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Strategic planning can be a very tedious process, taking a lot of time, thought and focus. The process typically takes weeks or even months, depending on how much time can be devoted to it on a day-by-day basis, and should be done at the Board level with senior leadership involvement. The strategic planning process identifies what needs to be done vision and strategic plan , how it gets done organizational and departmental goals and who will do it employee job descriptions.
This structured process helps to ensure the vision is implemented throughout the entire organization. Developing the Plan Strategic plans help to map out the steps, process and timeline to get from the present state of the organization to the desired future state.
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In order to do this, there are two different levels of planning that need to be done - short-term months and long-term months. It used to be that strategic plans were written for anywhere from 5 to even 10 years out, but with as fast as things change today, a three year plan is probably as aggressive as you can get without needing to modify the plan along the way. Strategic Planning Process The first step in the strategic planning process is to identify the outcome where you want to be in three years.
Take some time to brainstorm or visualize what that future state looks like.
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For example, strategic objectives or outcomes may be things like increasing market share, becoming a customer service leader, increasing sales revenues, improving product quality whatever will take organization closer to achieving its vision. Next create a timeline for the completion of these objectives and determine how many weeks, months or years it will realistically take to complete SmartChurchManagement. This is done by thinking through the high-level action steps needed to complete the tasks involved.
This detailed planning can be put in the format of an action plan.
senrei-exorcism.com/images/sms/program-to-locate-smartphone-alcatel-5v.php An action plan is merely a written document outlining the objectives goals , action steps, responsible person s , possible team members, due dates for each action step and implementation status. Mapping this out creates a visual that is easy to see at a glance what needs to be done and by when. Action Steps Review prior 12 months spending. Identify areas of cost cutting opportunities Meet with managers to discuss opportunities. Incorporate cost cutting into annual budget. As each department identifies its goals and objectives, it provides the information needed to write individual job descriptions that support the departmental goals which support organizational goals and ultimately the strategic plan.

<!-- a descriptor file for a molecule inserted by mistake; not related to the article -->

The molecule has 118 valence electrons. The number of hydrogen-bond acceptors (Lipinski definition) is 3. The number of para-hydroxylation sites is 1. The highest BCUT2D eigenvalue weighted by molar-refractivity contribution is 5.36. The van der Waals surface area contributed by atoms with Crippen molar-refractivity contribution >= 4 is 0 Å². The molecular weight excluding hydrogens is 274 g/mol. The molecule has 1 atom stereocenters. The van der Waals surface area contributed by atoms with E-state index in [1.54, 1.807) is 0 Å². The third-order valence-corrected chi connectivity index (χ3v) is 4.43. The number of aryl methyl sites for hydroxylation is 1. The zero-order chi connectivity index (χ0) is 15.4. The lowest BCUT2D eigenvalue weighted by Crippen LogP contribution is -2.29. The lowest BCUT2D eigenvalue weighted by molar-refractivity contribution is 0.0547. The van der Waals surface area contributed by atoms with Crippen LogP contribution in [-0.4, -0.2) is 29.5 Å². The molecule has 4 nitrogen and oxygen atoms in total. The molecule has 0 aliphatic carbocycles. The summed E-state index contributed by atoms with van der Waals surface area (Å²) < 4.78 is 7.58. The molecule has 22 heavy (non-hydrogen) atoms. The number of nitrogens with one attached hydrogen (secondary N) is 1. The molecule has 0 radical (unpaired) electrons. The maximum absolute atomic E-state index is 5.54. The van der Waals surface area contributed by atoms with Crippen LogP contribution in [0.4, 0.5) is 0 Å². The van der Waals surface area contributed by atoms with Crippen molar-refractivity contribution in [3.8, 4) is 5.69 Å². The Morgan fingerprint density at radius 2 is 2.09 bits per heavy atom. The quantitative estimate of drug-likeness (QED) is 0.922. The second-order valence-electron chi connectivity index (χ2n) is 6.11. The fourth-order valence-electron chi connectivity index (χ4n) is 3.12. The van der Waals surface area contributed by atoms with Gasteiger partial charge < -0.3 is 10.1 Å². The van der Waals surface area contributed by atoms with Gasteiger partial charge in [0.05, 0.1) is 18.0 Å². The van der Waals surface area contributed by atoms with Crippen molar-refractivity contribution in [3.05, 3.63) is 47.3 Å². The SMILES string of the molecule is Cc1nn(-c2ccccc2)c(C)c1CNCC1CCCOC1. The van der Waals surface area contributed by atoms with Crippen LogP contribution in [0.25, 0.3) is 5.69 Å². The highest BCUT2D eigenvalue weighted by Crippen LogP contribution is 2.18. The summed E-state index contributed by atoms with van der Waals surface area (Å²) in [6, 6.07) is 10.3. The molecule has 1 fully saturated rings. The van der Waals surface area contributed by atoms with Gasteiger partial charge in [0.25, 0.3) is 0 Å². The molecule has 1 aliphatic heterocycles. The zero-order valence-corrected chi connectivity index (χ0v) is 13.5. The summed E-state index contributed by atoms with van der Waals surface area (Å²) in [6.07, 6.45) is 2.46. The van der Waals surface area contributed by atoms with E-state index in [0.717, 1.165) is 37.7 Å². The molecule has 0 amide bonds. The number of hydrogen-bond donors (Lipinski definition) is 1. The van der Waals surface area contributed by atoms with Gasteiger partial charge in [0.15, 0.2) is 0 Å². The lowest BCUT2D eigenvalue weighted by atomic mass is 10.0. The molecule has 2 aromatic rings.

When goals and objectives are written to support the strategic plan it helps to achieve the long-term goals of the organization in a reasonable time frame. Organizational Goals As the organization works toward accomplishing the strategic plan, there needs to be a structured process to take the organization from where it is to where it wants to be. This can be done by developing annual organizational goals. Annual goals are written to break long-term goals into bite-sized pieces. This provides the framework to accomplish them in steps and stages rather than the overwhelming task of trying to do them all at once; it also provides a tool for performance monitoring.
This is done by taking the goals down to the departmental and staff level and ensures that what the staff is doing on a day-today basis lines up with the vision and goals of the organization. It is easy for employees to get off track, but this process keeps them focused on the organization s priorities. Goals are important because they provide direction, clarify job roles, give something to strive for, show how far you ve come and help make the vision attainable.
Having goals written down makes them more real and achievable. It allows you to see where you are going and the steps to get there. The structured process should include a cycle that begins with writing goals, communicating expectations, monitoring performance toward goals, assessing performance and ends with the performance appraisal. This cycle is repeated on an annual basis. Creating a culture that is customer focused, and collecting and studying data that supports efforts for the customer are critical components to the system.
Employees need to know how what they do is tied to organizational strategy and objectives. Develop a process to educate employees during new employee orientation and communicate the mission, vision, and values as a first step.